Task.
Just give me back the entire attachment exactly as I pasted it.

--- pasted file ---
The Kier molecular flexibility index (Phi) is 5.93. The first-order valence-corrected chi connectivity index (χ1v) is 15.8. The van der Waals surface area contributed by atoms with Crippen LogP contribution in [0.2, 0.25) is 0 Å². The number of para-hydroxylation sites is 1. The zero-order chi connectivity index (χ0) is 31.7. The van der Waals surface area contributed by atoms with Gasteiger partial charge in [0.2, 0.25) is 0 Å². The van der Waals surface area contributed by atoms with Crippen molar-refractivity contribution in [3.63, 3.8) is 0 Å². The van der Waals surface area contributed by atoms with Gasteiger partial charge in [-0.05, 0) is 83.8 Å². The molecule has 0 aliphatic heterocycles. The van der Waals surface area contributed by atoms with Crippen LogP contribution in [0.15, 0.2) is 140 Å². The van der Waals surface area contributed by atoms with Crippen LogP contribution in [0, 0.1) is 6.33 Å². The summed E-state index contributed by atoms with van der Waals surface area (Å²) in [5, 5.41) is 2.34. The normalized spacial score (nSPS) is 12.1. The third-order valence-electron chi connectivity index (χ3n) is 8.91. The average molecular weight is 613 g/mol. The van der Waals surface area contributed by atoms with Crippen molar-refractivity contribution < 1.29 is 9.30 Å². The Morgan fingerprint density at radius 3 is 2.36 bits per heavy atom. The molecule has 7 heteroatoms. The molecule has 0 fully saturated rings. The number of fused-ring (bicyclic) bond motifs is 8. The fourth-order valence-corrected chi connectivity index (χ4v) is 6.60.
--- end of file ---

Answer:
The Kier molecular flexibility index (Phi) is 5.93. The first-order valence-corrected chi connectivity index (χ1v) is 15.8. The van der Waals surface area contributed by atoms with Crippen LogP contribution in [0.2, 0.25) is 0 Å². The number of para-hydroxylation sites is 1. The zero-order chi connectivity index (χ0) is 31.7. The van der Waals surface area contributed by atoms with Gasteiger partial charge in [0.2, 0.25) is 0 Å². The van der Waals surface area contributed by atoms with Crippen molar-refractivity contribution in [3.63, 3.8) is 0 Å². The van der Waals surface area contributed by atoms with Gasteiger partial charge in [-0.05, 0) is 83.8 Å². The molecule has 0 aliphatic heterocycles. The van der Waals surface area contributed by atoms with Crippen LogP contribution in [0.15, 0.2) is 140 Å². The van der Waals surface area contributed by atoms with Crippen LogP contribution in [0, 0.1) is 6.33 Å². The summed E-state index contributed by atoms with van der Waals surface area (Å²) in [5, 5.41) is 2.34. The normalized spacial score (nSPS) is 12.1. The third-order valence-electron chi connectivity index (χ3n) is 8.91. The average molecular weight is 613 g/mol. The van der Waals surface area contributed by atoms with Crippen molar-refractivity contribution < 1.29 is 9.30 Å². The Morgan fingerprint density at radius 3 is 2.36 bits per heavy atom. The molecule has 7 heteroatoms. The molecule has 0 fully saturated rings. The number of fused-ring (bicyclic) bond motifs is 8. The fourth-order valence-corrected chi connectivity index (χ4v) is 6.60.